Working from home. The holy grail for working parents. Fulfilling and fun work which also means we can do the school run and not be stuck in endless commuter jams.
When I went self-employed in 2015, I had a vision of what my working from home truth would be.
My expectations were as follows:
1. Sit down breakfasts before school (as I had always seen in the Home and Away episodes of my teenage years)
2. Time to exercise EVERY DAY. Maybe even a quick run after the school run. (I could start running!)
3. Healthy meals prepared by hand. I would have variety and lots of green stuff.
4. An Instagram-worthy desk. I imagined, within the first year, a magical creation of a whole new room in my house (with a door.)
5. A tidy house. Because, naturally, being at home would mean that I would have time to pick up and declutter.
Now, I’m three years in. Past the milestone that means I can’t quite justify calling myself a start-up anymore. And this, my friend, is the truth about working from home.
1. Mornings are still as fraught as they were when I was working out of the home. I just have the added bonus of not needing to always be presentable at 8:30am.
2. Exercise has been sporadic and varied; between a regular kettlebell session to stretching for a biscuit. However, I’ve just started moving my “start time” a little later to fit in HIIT. Watch this space.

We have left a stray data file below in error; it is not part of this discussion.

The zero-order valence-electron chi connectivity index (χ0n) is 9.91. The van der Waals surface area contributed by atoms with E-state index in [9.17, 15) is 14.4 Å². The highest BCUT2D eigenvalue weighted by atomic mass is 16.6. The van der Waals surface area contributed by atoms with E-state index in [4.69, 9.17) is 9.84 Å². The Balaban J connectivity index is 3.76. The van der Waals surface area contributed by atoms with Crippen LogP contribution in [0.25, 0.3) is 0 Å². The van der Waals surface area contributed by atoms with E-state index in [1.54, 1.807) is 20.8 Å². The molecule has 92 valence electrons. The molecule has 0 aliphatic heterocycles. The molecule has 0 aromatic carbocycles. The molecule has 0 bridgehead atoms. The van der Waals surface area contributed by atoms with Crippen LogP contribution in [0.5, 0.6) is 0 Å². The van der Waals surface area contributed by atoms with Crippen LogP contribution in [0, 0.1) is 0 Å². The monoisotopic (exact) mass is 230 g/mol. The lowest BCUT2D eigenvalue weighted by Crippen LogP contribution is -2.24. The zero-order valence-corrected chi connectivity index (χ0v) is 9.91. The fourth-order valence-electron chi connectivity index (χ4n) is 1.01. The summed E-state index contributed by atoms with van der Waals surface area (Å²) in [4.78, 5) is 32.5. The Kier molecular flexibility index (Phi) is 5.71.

3. Meals have varied between “f**k I forgot to eat” to a sit-down meal at one of the day time networking events I attend. Even though “lunch” is a daily diary appointment I must do better.
4. Ah, that private work space. I’m still sitting on my dining room table surrounded by washing. That magical room hasn’t appeared.
5. Seeing as people drop around unexpectedly, (as when you work from home, many can’t equate it with ACTUAL WORK) you would think that I would have the house visitor-ready. But no, my day between 9:30 and 3 is full to the brim with business development, marketing, coaching, and book keeping so the tidying is back of the queue.
Don’t get me wrong, working from home gives me the flexibility that allows so much good into my life. My stress levels are reduced, and my carbon footprint is newborn-size.
It can get lonely, so I make the point of getting out of the house and developing my new “work family” with other freelancers and consultants.
But ultimately, my working from home truth is not quite as I expected! What about you, has your expectations matched up the reality of working from home?
You can find out more about Career Coach Clara Wilcox on her website The Balance Collective. She is also the Author of “What Now? The Honest Guide to Miscarriage, Baby Loss, Parenting, Mental Health And Rebuilding Your Identity”